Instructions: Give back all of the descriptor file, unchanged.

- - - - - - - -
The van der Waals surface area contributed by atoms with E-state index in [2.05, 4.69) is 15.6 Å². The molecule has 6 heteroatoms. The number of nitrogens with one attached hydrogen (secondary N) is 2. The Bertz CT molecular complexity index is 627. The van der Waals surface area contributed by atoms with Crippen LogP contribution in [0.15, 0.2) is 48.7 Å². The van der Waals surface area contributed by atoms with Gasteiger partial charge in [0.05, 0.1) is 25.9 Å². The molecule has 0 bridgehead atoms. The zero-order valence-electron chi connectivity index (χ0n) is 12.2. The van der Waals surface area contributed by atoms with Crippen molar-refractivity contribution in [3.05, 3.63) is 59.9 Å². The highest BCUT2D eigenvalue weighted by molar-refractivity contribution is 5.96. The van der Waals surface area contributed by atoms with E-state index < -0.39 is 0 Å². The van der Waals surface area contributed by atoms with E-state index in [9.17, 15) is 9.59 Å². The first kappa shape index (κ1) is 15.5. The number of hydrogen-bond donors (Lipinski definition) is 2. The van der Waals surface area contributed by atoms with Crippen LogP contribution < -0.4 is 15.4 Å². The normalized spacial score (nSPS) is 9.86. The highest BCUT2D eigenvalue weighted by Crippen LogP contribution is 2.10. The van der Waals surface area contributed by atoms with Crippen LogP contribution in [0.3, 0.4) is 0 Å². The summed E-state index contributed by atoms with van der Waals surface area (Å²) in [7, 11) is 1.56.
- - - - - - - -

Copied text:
The van der Waals surface area contributed by atoms with E-state index in [2.05, 4.69) is 15.6 Å². The molecule has 6 heteroatoms. The number of nitrogens with one attached hydrogen (secondary N) is 2. The Bertz CT molecular complexity index is 627. The van der Waals surface area contributed by atoms with Crippen LogP contribution in [0.15, 0.2) is 48.7 Å². The van der Waals surface area contributed by atoms with Gasteiger partial charge in [0.05, 0.1) is 25.9 Å². The molecule has 0 bridgehead atoms. The zero-order valence-electron chi connectivity index (χ0n) is 12.2. The van der Waals surface area contributed by atoms with Crippen molar-refractivity contribution in [3.05, 3.63) is 59.9 Å². The highest BCUT2D eigenvalue weighted by molar-refractivity contribution is 5.96. The van der Waals surface area contributed by atoms with E-state index < -0.39 is 0 Å². The van der Waals surface area contributed by atoms with E-state index in [9.17, 15) is 9.59 Å². The first kappa shape index (κ1) is 15.5. The number of hydrogen-bond donors (Lipinski definition) is 2. The van der Waals surface area contributed by atoms with Crippen LogP contribution < -0.4 is 15.4 Å². The normalized spacial score (nSPS) is 9.86. The highest BCUT2D eigenvalue weighted by Crippen LogP contribution is 2.10. The van der Waals surface area contributed by atoms with Crippen LogP contribution in [0.3, 0.4) is 0 Å². The summed E-state index contributed by atoms with van der Waals surface area (Å²) in [7, 11) is 1.56.